Rugby is a tough, competitive contact sport which involves players tackling each other head-on and using their full force to move the opposition. Contact occurs in scrums and rucks, as well as tackles on a player running with the ball.
All of these actions can cause injury, with some being severe. A report has shown that over a 10 year period, 79 cases of spinal injury were reported as a result of rugby. Of these 79, 70% resulted in paralysis to the individual.
Rugby players never used to wear much in the way of protective equipment, but over recent years the use of items such as scrum caps, shoulder pads, mouth guards and shin pads have all increased. These all help to reduce the rate of minor to moderate injuries.
Warm-ups are important in rugby, as in all sports. Gradually increasing the body temperature, heart rate and circulation can help to reduce injuries by improving the elasticity of muscles and tendons, improving motor performance, as well as initiating responses from the bodies positional sensors, such as muscle spindles and golgi tendon organs. Warm-ups should consist of a minimum of 10 minutes of cardiovascular work (such as light jogging or cycling), followed by active stretches and skill related drills.
As with all sports, the athlete must be fit for the game in hand. This includes cardiovascular fitness, which will enable your heart, lungs and circulatory system to provide enough oxygen to the working muscles to maintain a high level of work for long periods. You must also possess the muscle strength and endurance required to produce repeated contractions over this same period. All of this should be achieved through regular training, which is specific to the sport. Pre-season conditioning is also important, as research has shown that more injuries occur in the first part of a season, indicating that players are not fit enough following an off-season break.
The highest rates of injuries in rugby are to the lower limb, especially the knee and ankle. Head and neck injuries are then followed closely by shoulder injuries. 70% of injuries are muscular or ligamentous. Concussion is also a very common rugby injury in both adults and children. Visit our sister site Sportsinjuryclinic.net for more information on concussion.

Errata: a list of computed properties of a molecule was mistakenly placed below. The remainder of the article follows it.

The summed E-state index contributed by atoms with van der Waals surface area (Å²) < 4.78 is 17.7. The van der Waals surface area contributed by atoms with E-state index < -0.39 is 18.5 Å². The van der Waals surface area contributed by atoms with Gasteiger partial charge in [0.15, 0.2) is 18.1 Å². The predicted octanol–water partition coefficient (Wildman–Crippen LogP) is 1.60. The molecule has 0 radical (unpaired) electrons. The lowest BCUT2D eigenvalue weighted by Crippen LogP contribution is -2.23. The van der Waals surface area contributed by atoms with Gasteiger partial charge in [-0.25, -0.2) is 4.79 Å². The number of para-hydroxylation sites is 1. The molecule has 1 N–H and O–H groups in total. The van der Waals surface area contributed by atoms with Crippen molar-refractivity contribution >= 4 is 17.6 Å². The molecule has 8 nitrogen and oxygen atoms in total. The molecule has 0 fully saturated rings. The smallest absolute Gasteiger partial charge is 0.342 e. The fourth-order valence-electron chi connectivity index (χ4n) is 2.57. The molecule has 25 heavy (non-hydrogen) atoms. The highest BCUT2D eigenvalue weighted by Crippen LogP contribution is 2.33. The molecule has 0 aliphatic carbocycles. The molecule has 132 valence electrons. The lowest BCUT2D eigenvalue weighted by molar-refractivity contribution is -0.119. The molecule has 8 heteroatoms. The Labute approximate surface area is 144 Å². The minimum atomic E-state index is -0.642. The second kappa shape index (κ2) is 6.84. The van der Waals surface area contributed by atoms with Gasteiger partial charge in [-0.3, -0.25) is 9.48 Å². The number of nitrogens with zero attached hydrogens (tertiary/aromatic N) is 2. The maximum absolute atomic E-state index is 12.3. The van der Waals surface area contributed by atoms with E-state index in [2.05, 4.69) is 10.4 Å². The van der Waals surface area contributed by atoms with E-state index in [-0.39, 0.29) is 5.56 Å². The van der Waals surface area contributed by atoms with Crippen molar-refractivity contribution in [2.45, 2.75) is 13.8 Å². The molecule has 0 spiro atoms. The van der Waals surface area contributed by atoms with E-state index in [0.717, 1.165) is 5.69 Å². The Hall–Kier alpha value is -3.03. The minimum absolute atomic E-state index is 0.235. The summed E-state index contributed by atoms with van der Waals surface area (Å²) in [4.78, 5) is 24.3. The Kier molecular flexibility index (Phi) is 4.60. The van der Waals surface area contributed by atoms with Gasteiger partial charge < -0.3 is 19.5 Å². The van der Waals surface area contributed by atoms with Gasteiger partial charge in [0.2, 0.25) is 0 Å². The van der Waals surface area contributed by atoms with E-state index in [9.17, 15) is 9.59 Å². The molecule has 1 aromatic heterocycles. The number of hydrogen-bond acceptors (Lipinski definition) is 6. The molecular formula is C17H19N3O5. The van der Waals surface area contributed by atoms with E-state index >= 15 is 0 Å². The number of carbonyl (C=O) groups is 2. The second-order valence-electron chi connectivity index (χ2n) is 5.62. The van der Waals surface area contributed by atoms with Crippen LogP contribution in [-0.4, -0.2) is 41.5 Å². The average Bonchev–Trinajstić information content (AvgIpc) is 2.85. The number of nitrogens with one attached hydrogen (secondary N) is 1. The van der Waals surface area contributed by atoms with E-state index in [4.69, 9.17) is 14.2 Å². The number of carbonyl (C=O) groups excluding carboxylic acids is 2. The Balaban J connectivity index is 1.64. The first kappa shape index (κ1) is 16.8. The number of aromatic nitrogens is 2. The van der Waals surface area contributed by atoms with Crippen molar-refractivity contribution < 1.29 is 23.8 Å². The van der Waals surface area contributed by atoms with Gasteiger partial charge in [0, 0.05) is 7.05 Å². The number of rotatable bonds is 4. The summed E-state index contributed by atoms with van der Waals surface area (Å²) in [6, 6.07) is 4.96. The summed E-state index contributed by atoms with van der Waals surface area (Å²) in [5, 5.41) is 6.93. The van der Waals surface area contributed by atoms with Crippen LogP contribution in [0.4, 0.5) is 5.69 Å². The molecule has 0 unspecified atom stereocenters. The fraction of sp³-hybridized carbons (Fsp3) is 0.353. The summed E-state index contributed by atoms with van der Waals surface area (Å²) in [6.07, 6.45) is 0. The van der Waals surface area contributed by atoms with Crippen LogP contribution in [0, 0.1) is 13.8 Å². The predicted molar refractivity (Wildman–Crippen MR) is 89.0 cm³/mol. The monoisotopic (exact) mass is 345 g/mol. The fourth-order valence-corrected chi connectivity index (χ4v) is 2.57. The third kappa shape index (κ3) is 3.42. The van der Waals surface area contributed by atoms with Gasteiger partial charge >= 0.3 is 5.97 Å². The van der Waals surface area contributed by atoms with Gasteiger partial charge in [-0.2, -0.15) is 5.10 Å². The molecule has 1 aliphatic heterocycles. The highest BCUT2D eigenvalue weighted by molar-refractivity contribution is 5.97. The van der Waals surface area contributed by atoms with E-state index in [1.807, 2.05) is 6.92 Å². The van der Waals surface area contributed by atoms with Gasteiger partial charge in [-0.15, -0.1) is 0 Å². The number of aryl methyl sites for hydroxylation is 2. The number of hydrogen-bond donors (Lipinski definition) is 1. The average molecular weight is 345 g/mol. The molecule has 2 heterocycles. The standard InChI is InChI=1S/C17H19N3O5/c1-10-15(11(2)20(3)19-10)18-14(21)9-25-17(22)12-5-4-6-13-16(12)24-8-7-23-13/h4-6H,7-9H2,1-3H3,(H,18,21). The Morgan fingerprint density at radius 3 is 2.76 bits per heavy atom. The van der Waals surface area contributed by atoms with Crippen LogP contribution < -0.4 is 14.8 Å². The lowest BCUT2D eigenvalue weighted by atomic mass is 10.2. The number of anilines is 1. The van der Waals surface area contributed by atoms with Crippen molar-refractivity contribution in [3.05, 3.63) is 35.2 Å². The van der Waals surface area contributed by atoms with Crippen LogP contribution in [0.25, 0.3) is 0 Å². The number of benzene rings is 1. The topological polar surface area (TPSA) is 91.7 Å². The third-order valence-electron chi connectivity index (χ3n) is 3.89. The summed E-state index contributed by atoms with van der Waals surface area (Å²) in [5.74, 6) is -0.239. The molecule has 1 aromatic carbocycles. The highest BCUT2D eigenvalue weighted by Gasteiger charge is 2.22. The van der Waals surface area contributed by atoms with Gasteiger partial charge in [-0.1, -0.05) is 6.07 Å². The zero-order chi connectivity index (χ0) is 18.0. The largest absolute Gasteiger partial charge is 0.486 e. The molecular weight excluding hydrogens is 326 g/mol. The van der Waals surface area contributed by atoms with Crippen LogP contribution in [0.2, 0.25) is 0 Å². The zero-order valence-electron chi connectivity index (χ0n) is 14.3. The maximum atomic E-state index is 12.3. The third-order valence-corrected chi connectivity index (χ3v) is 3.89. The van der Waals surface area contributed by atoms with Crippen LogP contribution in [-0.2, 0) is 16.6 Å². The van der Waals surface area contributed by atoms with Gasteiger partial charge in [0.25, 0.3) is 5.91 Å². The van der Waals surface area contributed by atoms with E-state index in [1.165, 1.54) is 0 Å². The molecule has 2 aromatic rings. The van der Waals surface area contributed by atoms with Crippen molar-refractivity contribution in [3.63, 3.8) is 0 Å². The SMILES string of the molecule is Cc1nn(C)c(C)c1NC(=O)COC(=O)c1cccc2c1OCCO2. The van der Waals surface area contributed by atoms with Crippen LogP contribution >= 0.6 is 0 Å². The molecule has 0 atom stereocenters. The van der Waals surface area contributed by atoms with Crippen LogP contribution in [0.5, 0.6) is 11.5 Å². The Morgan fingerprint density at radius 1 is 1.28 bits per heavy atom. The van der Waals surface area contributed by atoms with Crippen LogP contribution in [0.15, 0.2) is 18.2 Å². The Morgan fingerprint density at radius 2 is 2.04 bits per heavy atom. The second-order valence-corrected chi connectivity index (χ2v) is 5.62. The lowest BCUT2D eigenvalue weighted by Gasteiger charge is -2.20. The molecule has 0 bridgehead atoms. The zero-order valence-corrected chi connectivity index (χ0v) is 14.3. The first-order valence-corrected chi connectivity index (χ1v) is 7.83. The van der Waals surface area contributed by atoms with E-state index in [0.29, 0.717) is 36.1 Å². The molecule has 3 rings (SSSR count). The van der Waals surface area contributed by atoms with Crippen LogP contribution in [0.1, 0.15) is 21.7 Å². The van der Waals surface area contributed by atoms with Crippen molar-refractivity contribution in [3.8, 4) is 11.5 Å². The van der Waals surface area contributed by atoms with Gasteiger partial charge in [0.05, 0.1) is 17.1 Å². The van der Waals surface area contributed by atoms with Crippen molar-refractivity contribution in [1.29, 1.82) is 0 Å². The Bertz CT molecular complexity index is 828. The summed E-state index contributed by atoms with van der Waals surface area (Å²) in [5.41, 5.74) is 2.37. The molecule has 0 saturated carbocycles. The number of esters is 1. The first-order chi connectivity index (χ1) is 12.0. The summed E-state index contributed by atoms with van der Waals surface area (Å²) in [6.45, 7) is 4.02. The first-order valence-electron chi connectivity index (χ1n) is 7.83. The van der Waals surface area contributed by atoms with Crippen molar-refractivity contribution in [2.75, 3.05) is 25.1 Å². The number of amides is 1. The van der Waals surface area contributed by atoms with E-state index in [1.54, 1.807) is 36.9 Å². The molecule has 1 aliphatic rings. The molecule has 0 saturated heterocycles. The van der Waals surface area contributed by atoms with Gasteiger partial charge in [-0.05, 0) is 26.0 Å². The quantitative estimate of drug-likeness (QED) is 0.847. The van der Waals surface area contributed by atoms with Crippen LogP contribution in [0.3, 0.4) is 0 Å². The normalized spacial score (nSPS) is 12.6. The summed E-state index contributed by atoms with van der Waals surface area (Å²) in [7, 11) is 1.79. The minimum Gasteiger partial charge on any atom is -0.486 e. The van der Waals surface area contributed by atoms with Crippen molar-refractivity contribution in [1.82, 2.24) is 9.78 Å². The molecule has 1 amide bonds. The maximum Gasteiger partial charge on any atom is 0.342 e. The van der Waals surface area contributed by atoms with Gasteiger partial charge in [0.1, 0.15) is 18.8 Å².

A sprained ankle is one of the most common injuries in rugby, other sports, and day-to-day life. A sprain is a tear or complete rupture of a ligament, and in the case of the ankle, the most commonly injured ligament is the anterior talofibular ligament. This ligament lies on the outside of the joint and is injured when the player rolls the ankle so that the sole of the foot faces inwards. Find out more about sprained ankles.
Medial ligament sprain
The medial collateral ligament of the knee is commonly injured in rugby due to tackles coming from the side. This force coming from the outside of the body stretches and often tears the medial ligament on the inside of the knee. Ligament sprains are graded from 1-3 with 3 being a complete rupture of the ligament. Learn more about medial ligament sprains.
Damage to the cartilage within the knee joint occurs most often due to a twisting force being applied to the knee when the foot is firmly planted on the ground. The cartilage which is damaged is in the form of two rings which sit on top of the shin bone (tibia), within the knee joint, one medially and one laterally. Find out more about cartilage injuries.
A hamstring strain, or pulled hamstring, is a common injury across all sports. The usual mechanism of a hamstring injury is during a short burst of speed when running. The hamstrings are placed under most strain whilst they act to decelerate the forward movement of the lower leg. Learn more about hamstring strains.
A contusion occurs as a result of a direct impact to a muscle, most commonly the thigh muscles. This compresses the muscle against the underlying bone causing muscular damage and bleeding. This is sometimes also known as a dead leg due to the feeling it can produce. There will usually be extensive bruising. Find out more about contusions.
Shoulder dislocations occur when the arm is forced into an abducted (to the side) and rotated position. This can happen in a tackle, or if a player falls onto an outstretched hand. All shoulder dislocations should be reduced ('popped back in') as soon as possible, but only by a medical professional and usually following an x-ray to check for other associated injuries. The arm should then be immobilised for a short period. Learn more about shoulder dislocations.
AC joint separation
This is another common shoulder injury, which occurs most regularly from falling or receiving a blow directly onto the point of the shoulder. The injury is due to tears of the acromioclavicular ligament and possibly also the coracoclavicular ligament, in more severe cases. The most obvious symptom is a step deformity, where the clavicle is raised, producing a bony lump on top of the shoulder. Find out more about AC joint separations.